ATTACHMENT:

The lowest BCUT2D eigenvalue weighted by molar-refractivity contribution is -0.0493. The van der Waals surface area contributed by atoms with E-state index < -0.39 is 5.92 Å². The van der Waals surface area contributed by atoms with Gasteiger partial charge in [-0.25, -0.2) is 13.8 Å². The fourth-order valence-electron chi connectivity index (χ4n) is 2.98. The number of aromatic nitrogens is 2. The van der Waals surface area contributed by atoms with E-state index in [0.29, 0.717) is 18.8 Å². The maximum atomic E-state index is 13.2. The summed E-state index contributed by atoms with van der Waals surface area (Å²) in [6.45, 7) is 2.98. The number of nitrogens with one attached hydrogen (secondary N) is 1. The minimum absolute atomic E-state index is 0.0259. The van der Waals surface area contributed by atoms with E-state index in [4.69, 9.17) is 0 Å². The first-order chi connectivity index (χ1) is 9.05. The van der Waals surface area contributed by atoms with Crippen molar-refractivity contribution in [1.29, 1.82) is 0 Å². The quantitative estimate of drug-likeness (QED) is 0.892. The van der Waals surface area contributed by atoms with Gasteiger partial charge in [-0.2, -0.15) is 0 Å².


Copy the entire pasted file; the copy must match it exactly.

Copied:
The lowest BCUT2D eigenvalue weighted by molar-refractivity contribution is -0.0493. The van der Waals surface area contributed by atoms with E-state index < -0.39 is 5.92 Å². The van der Waals surface area contributed by atoms with Gasteiger partial charge in [-0.25, -0.2) is 13.8 Å². The fourth-order valence-electron chi connectivity index (χ4n) is 2.98. The number of aromatic nitrogens is 2. The van der Waals surface area contributed by atoms with E-state index in [0.29, 0.717) is 18.8 Å². The maximum atomic E-state index is 13.2. The summed E-state index contributed by atoms with van der Waals surface area (Å²) in [6.45, 7) is 2.98. The number of nitrogens with one attached hydrogen (secondary N) is 1. The minimum absolute atomic E-state index is 0.0259. The van der Waals surface area contributed by atoms with E-state index in [4.69, 9.17) is 0 Å². The first-order chi connectivity index (χ1) is 9.05. The van der Waals surface area contributed by atoms with Crippen molar-refractivity contribution in [1.29, 1.82) is 0 Å². The quantitative estimate of drug-likeness (QED) is 0.892. The van der Waals surface area contributed by atoms with Gasteiger partial charge in [-0.2, -0.15) is 0 Å².